Ripley v. Foster Wheeler LLC (Lawyers Weekly No. 001-149-16 , 9 pp.) (Thacker, J.) No. 15-1918, Nov. 1, 2016; USDC at Newport News, Va. (Allen, J.) 4th Cir.
Holding: The 4th Circuit reverses a district court order remanding to Virginia state court an asbestos products liability suit removed to federal court pursuant to the federal officer removal statute; the district court erred in remanding the case under precedent denying the government contractor defense in failure to warn cases, as the Eastern District of Virginia is “clearly an outlier” in so ruling.
A former boilermaker at Norfolk Naval Shipyard, who was diagnosed with malignant mesothelioma in 2014, sued in Newport News state court alleging failure to warn of asbestos hazards in products manufactured for the Navy by Foster Wheeler LLC and Foster Wheeler Energy Corp.
The federal officer removal statute allows a defendant to remove a case from state to federal court if the defendant establishes 1) it is a federal officer or a person acting under that officer; 2) a “colorable federal defense”; and 3) the suit is for an act under color of office, which requires a causal nexus between the charged conduct and asserted official authority.
The government contractor defense only applies if a contractor’s obligations to the government conflict with state law such that the contractor may not comply with both. We must decide whether the Supreme Court’s pronouncement in Boyle v. United Technologies Corp., 487 U.S. 500 (1988), holding the government contractor defense applicable in design defect cases, likewise shields defendants against failure to warn claims and thus provides a basis for federal jurisdiction pursuant to 28 U.S.C. § 1442.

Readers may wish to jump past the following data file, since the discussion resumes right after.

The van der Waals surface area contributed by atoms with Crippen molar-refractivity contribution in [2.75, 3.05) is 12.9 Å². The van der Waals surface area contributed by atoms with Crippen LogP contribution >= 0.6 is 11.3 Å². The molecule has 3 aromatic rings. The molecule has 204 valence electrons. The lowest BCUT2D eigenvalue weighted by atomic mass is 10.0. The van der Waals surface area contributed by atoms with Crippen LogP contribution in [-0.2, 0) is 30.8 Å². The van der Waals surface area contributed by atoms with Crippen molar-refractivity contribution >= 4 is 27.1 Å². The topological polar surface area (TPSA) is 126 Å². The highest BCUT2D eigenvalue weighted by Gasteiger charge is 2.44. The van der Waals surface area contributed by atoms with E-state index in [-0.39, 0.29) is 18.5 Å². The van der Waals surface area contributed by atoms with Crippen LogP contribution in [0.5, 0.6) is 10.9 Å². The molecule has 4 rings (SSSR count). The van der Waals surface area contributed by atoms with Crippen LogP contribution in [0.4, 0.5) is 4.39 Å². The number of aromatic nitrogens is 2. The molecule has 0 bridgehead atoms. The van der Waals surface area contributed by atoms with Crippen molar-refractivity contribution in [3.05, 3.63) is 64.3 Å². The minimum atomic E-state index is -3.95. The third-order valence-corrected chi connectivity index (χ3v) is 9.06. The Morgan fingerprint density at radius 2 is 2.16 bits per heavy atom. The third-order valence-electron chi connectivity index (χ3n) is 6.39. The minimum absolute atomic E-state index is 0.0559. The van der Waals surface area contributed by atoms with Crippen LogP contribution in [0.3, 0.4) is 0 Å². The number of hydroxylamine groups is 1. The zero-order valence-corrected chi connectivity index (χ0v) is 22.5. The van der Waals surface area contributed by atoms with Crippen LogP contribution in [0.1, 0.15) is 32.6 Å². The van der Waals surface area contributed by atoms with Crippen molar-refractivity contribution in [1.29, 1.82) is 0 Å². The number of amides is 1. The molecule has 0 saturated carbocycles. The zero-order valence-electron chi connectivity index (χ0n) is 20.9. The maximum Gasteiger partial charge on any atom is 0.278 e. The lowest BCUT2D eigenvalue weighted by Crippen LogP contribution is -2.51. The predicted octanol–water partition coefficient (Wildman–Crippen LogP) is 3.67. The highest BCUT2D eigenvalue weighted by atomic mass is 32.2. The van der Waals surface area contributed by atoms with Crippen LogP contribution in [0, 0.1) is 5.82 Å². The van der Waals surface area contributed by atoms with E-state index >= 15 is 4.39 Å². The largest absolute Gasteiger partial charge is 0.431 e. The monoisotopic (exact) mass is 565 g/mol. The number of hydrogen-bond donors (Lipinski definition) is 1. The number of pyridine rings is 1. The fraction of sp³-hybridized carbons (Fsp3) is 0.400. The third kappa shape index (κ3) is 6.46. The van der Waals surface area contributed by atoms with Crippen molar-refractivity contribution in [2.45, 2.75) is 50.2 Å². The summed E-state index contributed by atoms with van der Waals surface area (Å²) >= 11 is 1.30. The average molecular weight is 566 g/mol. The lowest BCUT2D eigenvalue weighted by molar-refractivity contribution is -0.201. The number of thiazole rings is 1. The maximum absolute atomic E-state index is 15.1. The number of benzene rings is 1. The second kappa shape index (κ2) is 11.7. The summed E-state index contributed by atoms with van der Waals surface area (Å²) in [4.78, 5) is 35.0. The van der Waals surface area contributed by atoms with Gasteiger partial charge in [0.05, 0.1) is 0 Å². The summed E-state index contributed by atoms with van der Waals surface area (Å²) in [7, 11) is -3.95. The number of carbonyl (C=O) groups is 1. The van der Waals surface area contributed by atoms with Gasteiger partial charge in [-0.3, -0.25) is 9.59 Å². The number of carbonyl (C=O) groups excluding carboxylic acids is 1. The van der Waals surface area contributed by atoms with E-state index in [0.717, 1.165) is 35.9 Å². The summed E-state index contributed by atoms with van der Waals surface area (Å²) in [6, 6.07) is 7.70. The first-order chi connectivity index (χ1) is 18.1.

In this case, given the “thousands of asbestos cases that have preceded” it in the Eastern District of Virginia, the district court determined that the government contractor defense is not available in failure to warn cases.
However, the Eastern District of Virginia is clearly an outlier in this regard. No other jurisdiction in the country to have considered the issue is in accord with the Eastern District of Virginia. Indeed, the 2nd, 5th, 6th, 7th, 9th and 11th Circuits have all applied the defense to failure to warn cases. Although we have not yet had the opportunity to consider this issue directly, we have recognized that these decisions of our sister circuits are reasoned soundly. The multidistrict litigation court for asbestos products also has applied the defense and allowed removal on this basis in failure to warn cases. The rationales identified in Boyle remain applicable in failure to warn cases.
Given the weight of opposing precedent and the rationales supporting the defense, we now join the chorus and hold that the government contractor defense is available in failure to warn cases. We leave it to the district court to decide whether appellants have presented sufficient proof to warrant removal pursuant to § 1442.
Reversed and remanded.